Dr. Elmo M. Beyer

Vice President, Global Technology DuPont Agricultural Division

Biographical Sketch
Dr. Elmo Beyer is Vice President, Strategic R&D Planning within DuPont’s Life Sciences businesses. He has responsibility for the strategic development of technology platforms in chemistry and genetics to support and expand DuPont’s Agriculture and Nutrition businesses. Dr. Beyer serves on DuPont’s Corporate Technology Council and the Life Sciences Strategic Steering Team. His leadership in science and technology at DuPont has helped elevate DuPont to a global leader in agricultural biotechnology and chemistry. Dr. Beyer joined DuPont in 1970 after receiving a Ph.D. in Plant Biochemistry from Texas A&M University. He has served in many R&D roles within the company. Dr. Beyer has published over 50 papers and reviews. He has participated in numerous international conferences and workshops in the agricultural sciences and biotechnology, has been actively involved on many different research advisory boards and has served on government and university steering committees. Dr. Beyer grew up on a farm in Texas, is married and has two children.

Presentation Summary
Biotechnology can be defined as the logical use of biological systems, living organisms, or derivatives thereof to make or modify products or processes for specific uses. This broad definition would include such historic procedures as hybrid corn, cheese production and brewing (Fig. 1).

A more current definition, related to genetically modified organisms (GMO) involves the use of DNA techniques, molecular biology and cell culture permitting the addition, deletion, or modification of genes in living organisms for useful purposes.

Genes are sequences of DNA – the units of heredity. We consume them every day. For example, every cell of a kernel of corn contains about 80,000 genes.

Genes effect changes in an organism by forming or controlling enzymes which in turn control how and where to make a change in the structure or composition of the parent organism. Various insects attack cotton plants. A soil bacterium, Bacillus thuringensis produces a crystalline protein toxic to the larvae of several insects.

By transferring the gene controlling the production of this protein to cotton, the cotton plants are protected against many insect pests, eliminating the need for multiple applications of chemical protectants. By transferring a gene from another soil bacterium, soybeans have been provided with the capacity to breakdown the herbicide Roundup very quickly, enabling the plants to survive while adjacent weeds are destroyed.

About 400,000 children are blind this year due to vitamin A deficient diet. A Swiss group is working to increase the level of beta-carotene, a precursor of vitamin A, in rice, the main item of diet in those parts of the world where this blindness occurs.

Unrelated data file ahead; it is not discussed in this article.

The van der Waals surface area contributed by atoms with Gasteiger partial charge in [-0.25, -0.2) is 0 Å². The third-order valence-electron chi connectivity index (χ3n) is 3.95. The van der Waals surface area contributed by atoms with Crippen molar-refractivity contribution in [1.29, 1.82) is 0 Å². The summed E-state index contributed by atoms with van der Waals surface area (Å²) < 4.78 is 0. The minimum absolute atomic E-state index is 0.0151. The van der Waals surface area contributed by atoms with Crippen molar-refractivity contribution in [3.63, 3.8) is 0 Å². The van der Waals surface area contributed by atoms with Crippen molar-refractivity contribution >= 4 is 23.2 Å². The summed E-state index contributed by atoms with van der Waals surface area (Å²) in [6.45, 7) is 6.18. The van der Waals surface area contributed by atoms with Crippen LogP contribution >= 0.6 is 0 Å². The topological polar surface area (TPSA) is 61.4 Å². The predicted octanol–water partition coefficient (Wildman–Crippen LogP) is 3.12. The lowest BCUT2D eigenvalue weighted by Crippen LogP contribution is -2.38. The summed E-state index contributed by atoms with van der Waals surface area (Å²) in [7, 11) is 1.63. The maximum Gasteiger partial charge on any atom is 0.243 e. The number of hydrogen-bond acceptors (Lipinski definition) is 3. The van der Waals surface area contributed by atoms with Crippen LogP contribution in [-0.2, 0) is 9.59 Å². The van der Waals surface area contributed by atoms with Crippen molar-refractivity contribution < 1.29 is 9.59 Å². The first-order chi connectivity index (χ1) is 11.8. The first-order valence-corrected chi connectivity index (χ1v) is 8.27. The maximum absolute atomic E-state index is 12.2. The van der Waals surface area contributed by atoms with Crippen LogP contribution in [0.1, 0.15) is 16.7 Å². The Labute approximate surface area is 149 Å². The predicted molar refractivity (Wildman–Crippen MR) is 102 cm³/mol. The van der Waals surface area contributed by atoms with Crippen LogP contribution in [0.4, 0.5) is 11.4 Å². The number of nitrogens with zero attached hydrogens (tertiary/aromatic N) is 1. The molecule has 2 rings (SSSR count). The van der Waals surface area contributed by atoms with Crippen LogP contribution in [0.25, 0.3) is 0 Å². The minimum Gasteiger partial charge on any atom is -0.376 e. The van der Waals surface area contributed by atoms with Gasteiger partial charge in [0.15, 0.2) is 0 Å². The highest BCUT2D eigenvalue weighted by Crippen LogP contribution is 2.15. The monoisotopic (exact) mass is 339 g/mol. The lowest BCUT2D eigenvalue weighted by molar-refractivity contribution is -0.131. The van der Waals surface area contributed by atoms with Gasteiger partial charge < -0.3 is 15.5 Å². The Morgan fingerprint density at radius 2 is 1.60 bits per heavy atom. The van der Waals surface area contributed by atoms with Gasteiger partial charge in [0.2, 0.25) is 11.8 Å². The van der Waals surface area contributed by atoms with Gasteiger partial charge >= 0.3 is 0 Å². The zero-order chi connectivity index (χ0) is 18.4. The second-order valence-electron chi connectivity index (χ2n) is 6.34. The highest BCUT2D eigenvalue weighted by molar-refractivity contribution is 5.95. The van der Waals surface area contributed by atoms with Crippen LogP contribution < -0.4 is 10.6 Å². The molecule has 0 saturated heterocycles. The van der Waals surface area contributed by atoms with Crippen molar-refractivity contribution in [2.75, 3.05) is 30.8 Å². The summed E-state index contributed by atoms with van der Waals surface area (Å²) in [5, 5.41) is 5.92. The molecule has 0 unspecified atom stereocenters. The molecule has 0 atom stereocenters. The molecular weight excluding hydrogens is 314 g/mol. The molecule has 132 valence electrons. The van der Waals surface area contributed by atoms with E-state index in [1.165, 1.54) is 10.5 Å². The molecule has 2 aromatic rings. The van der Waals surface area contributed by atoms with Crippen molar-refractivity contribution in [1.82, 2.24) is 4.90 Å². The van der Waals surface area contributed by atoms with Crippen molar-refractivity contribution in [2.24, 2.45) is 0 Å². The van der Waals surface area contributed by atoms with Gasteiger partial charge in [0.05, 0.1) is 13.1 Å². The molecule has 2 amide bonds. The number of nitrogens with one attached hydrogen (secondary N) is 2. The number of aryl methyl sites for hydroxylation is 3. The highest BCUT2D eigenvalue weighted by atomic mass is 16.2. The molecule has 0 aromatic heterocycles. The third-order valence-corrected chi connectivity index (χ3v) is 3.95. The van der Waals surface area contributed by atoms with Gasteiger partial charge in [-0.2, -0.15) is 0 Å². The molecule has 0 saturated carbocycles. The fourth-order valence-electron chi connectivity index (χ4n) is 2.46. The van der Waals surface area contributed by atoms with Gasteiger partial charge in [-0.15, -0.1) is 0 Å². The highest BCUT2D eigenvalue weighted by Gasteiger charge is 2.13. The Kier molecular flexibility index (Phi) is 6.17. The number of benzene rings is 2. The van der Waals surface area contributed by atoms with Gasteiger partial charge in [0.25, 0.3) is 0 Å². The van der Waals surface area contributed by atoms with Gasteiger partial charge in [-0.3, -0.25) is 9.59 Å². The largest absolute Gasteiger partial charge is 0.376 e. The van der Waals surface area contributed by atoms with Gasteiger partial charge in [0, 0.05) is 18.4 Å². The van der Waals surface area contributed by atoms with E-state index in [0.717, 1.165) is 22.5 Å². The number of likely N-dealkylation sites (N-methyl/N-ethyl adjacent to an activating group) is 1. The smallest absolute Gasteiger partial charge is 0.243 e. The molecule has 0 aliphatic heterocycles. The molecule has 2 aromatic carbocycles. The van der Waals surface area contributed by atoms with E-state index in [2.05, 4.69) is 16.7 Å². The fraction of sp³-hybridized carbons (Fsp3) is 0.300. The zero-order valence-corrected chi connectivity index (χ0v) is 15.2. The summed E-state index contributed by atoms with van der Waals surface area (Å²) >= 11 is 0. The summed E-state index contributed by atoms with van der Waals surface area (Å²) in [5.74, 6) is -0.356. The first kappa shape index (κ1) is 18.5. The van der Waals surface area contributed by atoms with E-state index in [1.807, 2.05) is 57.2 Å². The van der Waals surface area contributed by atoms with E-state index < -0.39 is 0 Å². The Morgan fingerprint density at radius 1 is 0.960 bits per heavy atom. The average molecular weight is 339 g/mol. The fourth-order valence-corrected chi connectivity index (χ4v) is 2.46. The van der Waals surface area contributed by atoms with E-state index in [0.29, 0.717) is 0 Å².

Some of the results of GMO include increasing the stability of soybean oil in frying applications, leading to better flavor. This was done by using “genetic switches” to reduce the polyunsaturates and increase the oleic acid content. The levels of methionine and lysine in soybean meal have been doubled, reducing the need for supplementation in animal feeds. The carbohydrate fraction of soybean meal has been modified to make phosphorus absorption more efficient, thus reducing the levels of that element in animal waste, in turn reducing the pollution problem.

Among the objectives of GMO research are the production of spider silk and other polymers, flavors and fragrances, vitamins, natural rubber and new polyesters, all from renewable resources (Fig. 2).

The world population is expected to level off at about 8.5 billion in about 40 years, requiring a doubling of the use of feed grains, without any significant increase in crop production area. Part of this increase will be due to a greater demand for meat, milk and eggs as China and other developing countries become more affluent (Fig. 3).

Food and environmental safety factors are monitored by three U.S. Regulatory Agencies. USDA monitors all genetically engineered crops to ensure safety in the environment and during transportation. EPA acts when there is any evidence of plants having pesticidal properties. FDA gets involved in all GMO foodstuffs for consumer protection. Over the last decade, more than fifty products of GMO crops have moved through the system. As and when new information becomes available, these agencies can, and have pulled registrations as circumstances required. Responsible stewardship from companies distributing GMO products has also been demonstrated when needed (Fig. 4).

Benefits from GMO will accrue to scientific organizations, farmers, distributors, and ultimately consumers only when the consumers themselves become fully aware of the nature of GMO and the safety precautions applied thereto (Fig. 5).

Using GMO to increase sustainable food and fiber quantity and quality in the absence of new agricultural land will help provide the world’s needs in the critical years to come.

In an effort to provide wide-ranging views and perspectives regarding the practice of and issues surrounding agriculture, the Philadelphia Society for Promoting Agriculture (PSPA) seeks speakers representing a variety of perspectives. The statements and opinions they present are strictly their own and do not necessarily represent the views of PSPA.